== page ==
After a visit, it is time to get back behind the wheel again and embark on a picturesque journey from Kautokeino to Karasjok. Starting from Gievdneguoika, just north of Kautokeino, you’ll follow national road 92 as it winds its way across the vast expanse of Finnmarksvidda, a journey that takes a little less than two hours.

Encounter the Locals of the Sami Capital
Karasjok, known as the Sami capital, stands in contrast to Kautokeino. Tucked amidst the pine forest along the Kárášjohka river, Karasjok is a bustling crossroads in the middle of the expansive plains. With its 1,800 inhabitants, the town offers a touch of urban life with hotels, eateries, and shops. It also houses the Sami Parliament, a symbol of Sami self-governance that can’t be missed.

One of the distinct charms of venturing into Karasjok lies in the warm hospitality of the locals who open their homes to visitors. A visit to Áldú unveils a world where Sire Márjá Wigelius immerses guests in the venerable tradition of reindeer herding, intertwined with the profound cultural narrative of the Sami’s eight seasons, all amidst the cosy setting of a traditional Sami coffee gathering in their lavvu. Nestled into a cherished scarf, a bequest from her grandmother, the tales of the river Sami’s customs flow from Sire Márjá with a tender reverence. Each story shared takes you back in time, illustrating the simple yet deep connection between their long-standing traditions and the surrounding environment.

 

Equally inviting is Marit Ragnhild Sara Nedrejord, a skilled seamstress, who through her venture Holbi contributes pieces to the revered Sami costume, offering yet another thread in the fabric of Sami cultural exploration. Or a visit to Sara Duodji, a haven of Sami artisanship managed by Ole Mathis Nedrejord, where you find yourselves amidst a rich array of authentic, handmade Sami artefacts inspired by nature. This abode of tradition offers a tangible connection, allowing guests to carry a piece of Sami culture back home.

If time allows, don’t forget one of the town’s treasures, Sapmi Park, a captivating testament to Sami culture and their deep-rooted connection with nature. This immersive park sheds light on the sustainable practices of the Sami tribes and the importance of preserving the Arctic wilderness. And when you’re ready to retreat, the Scandic Karasjok is a prime choice for accommodation.

Day 3
Between Quiet Towns and Husky Howls
As a new day unfolds, it is time to leave the quiet town of Karasjok behind, heading to Tana and Nesseby. The drive itself is an irresistible experience as the landscape of Finnmark unfolds before you, shifting from thick forests to the calming shores of Varangerfjord. Consider packing a lunch from the hotel, then find a scenic spot along the way to pause and enjoy a meal amidst nature.

Upon reaching Tana, you’ll be warmly greeted by Dag, the dedicated owner of Tana Husky. Dag is a friendly, down-to-earth individual who shares his journey of building a bond with the remarkable huskies he cares for (48 family members to be exact). Huskies have deep roots in Finnmark’s culture. Historically, these robust and enduring canines played an important role for the indigenous Sami people and other residents, serving as essential companions and transportation agents across vast terrains. Even though modern transport has diminished their conventional duties, dog sledding still remains a treasured cultural practice.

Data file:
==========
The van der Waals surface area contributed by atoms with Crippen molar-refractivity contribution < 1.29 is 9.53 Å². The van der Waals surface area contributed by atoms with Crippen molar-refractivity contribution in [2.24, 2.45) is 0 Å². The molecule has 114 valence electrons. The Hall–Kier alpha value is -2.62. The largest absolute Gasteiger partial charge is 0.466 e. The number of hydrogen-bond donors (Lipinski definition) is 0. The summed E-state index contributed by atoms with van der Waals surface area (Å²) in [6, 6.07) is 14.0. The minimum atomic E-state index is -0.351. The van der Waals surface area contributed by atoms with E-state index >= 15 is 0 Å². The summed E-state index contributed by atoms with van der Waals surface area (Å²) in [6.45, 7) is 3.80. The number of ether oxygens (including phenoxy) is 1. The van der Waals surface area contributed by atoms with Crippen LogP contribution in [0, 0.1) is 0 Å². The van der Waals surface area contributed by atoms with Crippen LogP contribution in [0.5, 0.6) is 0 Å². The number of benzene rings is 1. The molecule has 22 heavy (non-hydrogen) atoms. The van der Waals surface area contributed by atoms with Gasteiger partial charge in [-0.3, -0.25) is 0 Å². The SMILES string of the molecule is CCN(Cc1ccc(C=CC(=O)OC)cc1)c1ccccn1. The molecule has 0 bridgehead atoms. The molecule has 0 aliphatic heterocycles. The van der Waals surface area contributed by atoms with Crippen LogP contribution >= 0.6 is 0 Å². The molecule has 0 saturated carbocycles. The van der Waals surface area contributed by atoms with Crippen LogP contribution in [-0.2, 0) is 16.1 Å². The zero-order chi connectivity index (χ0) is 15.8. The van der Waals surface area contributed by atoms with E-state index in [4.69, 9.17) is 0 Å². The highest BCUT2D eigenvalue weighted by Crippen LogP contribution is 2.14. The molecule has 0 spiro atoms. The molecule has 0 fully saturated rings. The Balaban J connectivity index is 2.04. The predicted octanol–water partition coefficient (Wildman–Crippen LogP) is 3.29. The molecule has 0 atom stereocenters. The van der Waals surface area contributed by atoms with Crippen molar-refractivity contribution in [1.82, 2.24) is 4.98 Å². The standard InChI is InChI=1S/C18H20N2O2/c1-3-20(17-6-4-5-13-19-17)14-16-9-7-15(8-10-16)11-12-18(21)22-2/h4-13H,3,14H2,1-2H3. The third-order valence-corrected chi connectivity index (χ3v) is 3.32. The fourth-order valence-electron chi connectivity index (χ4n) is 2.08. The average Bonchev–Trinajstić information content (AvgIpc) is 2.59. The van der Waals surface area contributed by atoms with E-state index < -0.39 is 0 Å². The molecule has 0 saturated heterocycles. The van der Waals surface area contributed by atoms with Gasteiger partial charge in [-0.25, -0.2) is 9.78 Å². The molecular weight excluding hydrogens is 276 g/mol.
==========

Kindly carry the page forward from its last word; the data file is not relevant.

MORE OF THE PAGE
From Forests to Fjords
Before leaving the small town of Tana, make sure to stop by Tana Gull og Sølvsmie, an iconic establishment, inspired by its unique surrounding nature and culture. Established in 1977, it is housed in a historic log building where they specialise in creating Lappish gold, alongside exquisite silver and bronze jewellery.

As you continue your journey, take the short, serene drive alongside the shimmering waters, leading you to Nesseby. It offers an untouched landscape that speaks to the heart of wilderness enthusiasts. Visitors are often struck by the profound silence that surrounds them, interrupted only by the whisper of the wind or the distant cry of a bird, making it a perfect retreat for those seeking solitude and a deep connection with the natural world.

Standing as a testament to the harmonious nature is the 8 Seasons Hotel in Varanger, a short 10-minute drive from Nesseby. Drawing its name from the indigenous Sami people’s tradition of dividing the year into eight distinct seasons, the hotel offers a unique experience that resonates deeply with the rhythms of the natural world. With just eight rooms, the hotel embodies the owner’s deep passion and connection to the reindeer herding culture and their cyclical way of life.

Day 4
Varanger to Børselv: Arctic Whispers and Husky Adventures
There’s a certain magic in the air when you wake up in Varanger, where the whispers of the Arctic winds greet you as dawn breaks and you prepare for an early departure to Børselv. Though the drive is nearly three hours and covers about 140 kilometres, the scenic beauty along the way is so captivating that time seems to stand still. It simply begs for numerous photo-stops.